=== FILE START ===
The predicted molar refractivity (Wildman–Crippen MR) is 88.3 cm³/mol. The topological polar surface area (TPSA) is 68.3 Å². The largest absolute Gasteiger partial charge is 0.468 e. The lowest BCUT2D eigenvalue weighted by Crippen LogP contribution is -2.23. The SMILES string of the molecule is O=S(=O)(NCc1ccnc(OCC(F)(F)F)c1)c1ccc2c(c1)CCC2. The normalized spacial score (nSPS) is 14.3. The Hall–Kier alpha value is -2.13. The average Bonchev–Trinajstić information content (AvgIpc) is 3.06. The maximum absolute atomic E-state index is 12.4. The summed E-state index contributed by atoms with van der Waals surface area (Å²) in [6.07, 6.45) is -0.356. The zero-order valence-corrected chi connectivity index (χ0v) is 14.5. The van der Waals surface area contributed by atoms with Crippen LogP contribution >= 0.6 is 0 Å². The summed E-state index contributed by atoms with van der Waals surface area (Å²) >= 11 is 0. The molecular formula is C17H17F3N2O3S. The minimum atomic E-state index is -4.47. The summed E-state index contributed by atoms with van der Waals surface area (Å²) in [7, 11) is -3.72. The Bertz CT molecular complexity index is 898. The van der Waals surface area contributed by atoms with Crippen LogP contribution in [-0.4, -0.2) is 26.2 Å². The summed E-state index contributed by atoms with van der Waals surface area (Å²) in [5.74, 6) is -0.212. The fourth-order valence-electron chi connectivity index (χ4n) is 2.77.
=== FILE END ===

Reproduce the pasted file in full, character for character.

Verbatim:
The predicted molar refractivity (Wildman–Crippen MR) is 88.3 cm³/mol. The topological polar surface area (TPSA) is 68.3 Å². The largest absolute Gasteiger partial charge is 0.468 e. The lowest BCUT2D eigenvalue weighted by Crippen LogP contribution is -2.23. The SMILES string of the molecule is O=S(=O)(NCc1ccnc(OCC(F)(F)F)c1)c1ccc2c(c1)CCC2. The normalized spacial score (nSPS) is 14.3. The Hall–Kier alpha value is -2.13. The average Bonchev–Trinajstić information content (AvgIpc) is 3.06. The maximum absolute atomic E-state index is 12.4. The summed E-state index contributed by atoms with van der Waals surface area (Å²) in [6.07, 6.45) is -0.356. The zero-order valence-corrected chi connectivity index (χ0v) is 14.5. The van der Waals surface area contributed by atoms with Crippen LogP contribution >= 0.6 is 0 Å². The summed E-state index contributed by atoms with van der Waals surface area (Å²) >= 11 is 0. The molecular formula is C17H17F3N2O3S. The minimum atomic E-state index is -4.47. The summed E-state index contributed by atoms with van der Waals surface area (Å²) in [7, 11) is -3.72. The Bertz CT molecular complexity index is 898. The van der Waals surface area contributed by atoms with Crippen LogP contribution in [-0.4, -0.2) is 26.2 Å². The summed E-state index contributed by atoms with van der Waals surface area (Å²) in [5.74, 6) is -0.212. The fourth-order valence-electron chi connectivity index (χ4n) is 2.77.